How does your state measure up when it comes to establishing policies that reduce the harms of both drug use and drug prohibition?
Does the state permit access to clean syringes for people who inject drugs?
Does the state have naloxone training & distribution programs available to the public at syringe exchange programs or other facilities?
Does the state have a 911 Good Samaritan law?
Does the state have legal methadone access?
Are marijuana possession and use legal for medical purposes?
Is there a government-regulated distribution system for medical marijuana?
More information on medical marijuana:
What are the criminal penalties for marijuana possession?
How many people are arrested for a drug offense each year?
What are the racial disparities in arrest rates?
Total population (2011): 42.4% white, 50.7% black.
Drug Arrests (2011): 10.0% white, 89.5% black.
What happens to people’s voting rights when they become part of the criminal justice system?
Vote restored after: Term of Incarceration
D.C. Law Encourages Calling 911 in Drug Overdose Cases; Some Drug and Alcohol Law Violations Not a Crime When Help is Sought
D.C. Part of National Momentum to Fight Overdose Deaths with 911 Good Samaritan Laws and Increased Naloxone Access
In a recent memorandum, Metropolitan Police Department Chief Cathy Lanier has instructed her police force to observe protections from arrest and charge granted under a D.C. law designed to encourage residents to seek immediate medical assistance for a person experiencing an overdose. The Good Samaritan Overdose Prevention Amendment Act of 2012 (#A19-564), which was passed by the D.C.
Duke University-Trained Medical Doctor To Build Community Support for Ballot Initiative 71 that Would Legalize Marijuana Possession
Organizing Focus Will Be on Racial Disparities and Societal Harms Not Resolved by Marijuana Decriminalization
WASHINGTON, DC—Former surgeon, Dr. Malik Burnett has joined Drug Policy Alliance as a full-time organizer in the District of Columbia. Burnett, a policy manager based in DPA’s Office of National Affairs in Washington, DC, will prioritize building support for Initiative 71, the taxation and regulation of marijuana through the D.C. Council and other drug policy reform initiatives that will advance social and racial justice in the nation's capital.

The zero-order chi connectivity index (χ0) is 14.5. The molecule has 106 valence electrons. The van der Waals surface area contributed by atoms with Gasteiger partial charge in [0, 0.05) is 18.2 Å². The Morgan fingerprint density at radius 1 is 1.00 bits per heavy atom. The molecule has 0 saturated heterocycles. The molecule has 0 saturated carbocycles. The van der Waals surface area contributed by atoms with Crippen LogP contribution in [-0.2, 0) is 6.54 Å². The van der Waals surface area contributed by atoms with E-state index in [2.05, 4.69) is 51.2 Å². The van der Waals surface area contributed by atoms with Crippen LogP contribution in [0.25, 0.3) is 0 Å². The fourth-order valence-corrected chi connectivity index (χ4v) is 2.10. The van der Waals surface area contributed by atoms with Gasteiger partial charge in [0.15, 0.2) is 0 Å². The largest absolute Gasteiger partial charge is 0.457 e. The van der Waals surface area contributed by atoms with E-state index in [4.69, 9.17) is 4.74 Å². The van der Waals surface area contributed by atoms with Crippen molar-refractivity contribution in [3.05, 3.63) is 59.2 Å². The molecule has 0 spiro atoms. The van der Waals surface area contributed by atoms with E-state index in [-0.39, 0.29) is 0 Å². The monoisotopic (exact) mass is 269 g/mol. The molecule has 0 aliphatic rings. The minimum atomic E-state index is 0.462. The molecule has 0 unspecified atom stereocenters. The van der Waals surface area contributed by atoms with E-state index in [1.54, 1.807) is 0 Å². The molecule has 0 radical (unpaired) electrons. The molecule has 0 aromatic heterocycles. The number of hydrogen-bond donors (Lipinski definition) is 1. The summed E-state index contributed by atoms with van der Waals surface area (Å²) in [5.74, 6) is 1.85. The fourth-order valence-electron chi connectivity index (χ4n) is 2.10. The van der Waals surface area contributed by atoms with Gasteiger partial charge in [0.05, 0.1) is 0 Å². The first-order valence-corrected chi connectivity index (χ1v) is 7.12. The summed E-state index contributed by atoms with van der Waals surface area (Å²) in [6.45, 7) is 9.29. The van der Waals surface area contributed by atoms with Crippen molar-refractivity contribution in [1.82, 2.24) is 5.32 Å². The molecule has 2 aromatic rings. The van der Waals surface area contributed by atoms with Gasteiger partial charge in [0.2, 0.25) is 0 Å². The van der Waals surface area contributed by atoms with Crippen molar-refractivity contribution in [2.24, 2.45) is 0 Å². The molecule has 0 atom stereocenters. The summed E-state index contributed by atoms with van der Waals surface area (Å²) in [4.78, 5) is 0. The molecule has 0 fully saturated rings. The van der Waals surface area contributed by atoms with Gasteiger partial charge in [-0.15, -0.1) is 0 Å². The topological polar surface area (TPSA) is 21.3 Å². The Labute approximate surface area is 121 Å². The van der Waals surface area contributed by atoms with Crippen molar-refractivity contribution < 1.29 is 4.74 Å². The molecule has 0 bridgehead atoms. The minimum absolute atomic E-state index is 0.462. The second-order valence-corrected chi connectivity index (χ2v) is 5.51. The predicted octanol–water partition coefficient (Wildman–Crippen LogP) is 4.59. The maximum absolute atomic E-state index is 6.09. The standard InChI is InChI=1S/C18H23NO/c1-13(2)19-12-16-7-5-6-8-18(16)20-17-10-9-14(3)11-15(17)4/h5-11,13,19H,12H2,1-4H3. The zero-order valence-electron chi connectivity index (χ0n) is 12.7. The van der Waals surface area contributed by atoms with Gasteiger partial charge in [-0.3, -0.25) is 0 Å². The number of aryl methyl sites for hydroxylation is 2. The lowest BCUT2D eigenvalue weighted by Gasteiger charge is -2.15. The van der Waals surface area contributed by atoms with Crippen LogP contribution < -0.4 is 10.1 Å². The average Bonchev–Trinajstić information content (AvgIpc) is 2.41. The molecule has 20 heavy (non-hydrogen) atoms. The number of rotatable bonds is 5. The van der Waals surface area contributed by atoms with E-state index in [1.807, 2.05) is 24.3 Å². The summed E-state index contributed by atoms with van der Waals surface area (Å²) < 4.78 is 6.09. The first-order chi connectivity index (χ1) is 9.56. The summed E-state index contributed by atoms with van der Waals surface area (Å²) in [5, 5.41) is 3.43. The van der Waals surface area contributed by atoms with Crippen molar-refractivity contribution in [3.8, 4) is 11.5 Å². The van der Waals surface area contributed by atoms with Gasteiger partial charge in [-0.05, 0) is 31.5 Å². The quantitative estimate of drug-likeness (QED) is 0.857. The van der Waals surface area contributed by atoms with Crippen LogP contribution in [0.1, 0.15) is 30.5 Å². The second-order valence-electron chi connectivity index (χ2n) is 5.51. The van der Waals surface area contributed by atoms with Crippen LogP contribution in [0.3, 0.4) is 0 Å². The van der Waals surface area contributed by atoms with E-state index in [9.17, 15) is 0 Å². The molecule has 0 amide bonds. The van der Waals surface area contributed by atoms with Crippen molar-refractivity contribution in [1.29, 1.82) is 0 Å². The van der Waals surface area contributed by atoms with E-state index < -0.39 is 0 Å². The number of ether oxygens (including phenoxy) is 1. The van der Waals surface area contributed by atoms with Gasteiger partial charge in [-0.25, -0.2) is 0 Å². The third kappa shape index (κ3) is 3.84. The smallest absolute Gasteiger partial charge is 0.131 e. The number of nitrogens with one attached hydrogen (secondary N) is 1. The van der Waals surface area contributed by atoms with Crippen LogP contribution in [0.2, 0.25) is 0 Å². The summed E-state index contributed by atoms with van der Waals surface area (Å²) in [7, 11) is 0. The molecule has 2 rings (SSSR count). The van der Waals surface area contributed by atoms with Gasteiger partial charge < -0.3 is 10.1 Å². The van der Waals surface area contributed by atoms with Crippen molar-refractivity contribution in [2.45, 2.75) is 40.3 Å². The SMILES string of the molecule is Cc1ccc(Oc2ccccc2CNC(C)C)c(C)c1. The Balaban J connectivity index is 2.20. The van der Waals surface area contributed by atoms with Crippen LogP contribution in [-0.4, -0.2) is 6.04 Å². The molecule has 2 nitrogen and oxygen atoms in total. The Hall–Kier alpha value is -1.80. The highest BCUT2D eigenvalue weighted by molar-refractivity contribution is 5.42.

In Congressional Hearing, Republican-Led Panel Criticizes New D.C. Law
D.C. Council Passed Decriminalization Law to Address Racial Disparities and Out-of-Control Arrests
The House Oversight and Government Reform Committee’s Subcommittee on Government Operations held a hearing today on legislation recently passed by the District of Columbia that eliminates criminal penalties for marijuana possession. The panel, chaired by Rep. John Mica (R-FL), heard testimony describing severe racial disparities in the enforcement of D.C. marijuana laws and strong support among D.C. lawmakers and residents for eliminating criminal penalties for marijuana possession.
Legislation Ends Marijuana Possession Arrests in D.C. and Reduces Racial Disparities Perpetuated by Marijuana Prohibition
Religious, Civil Rights, Anti-Poverty and Community Voices Praise Mayor and Urge Against Congressional Interference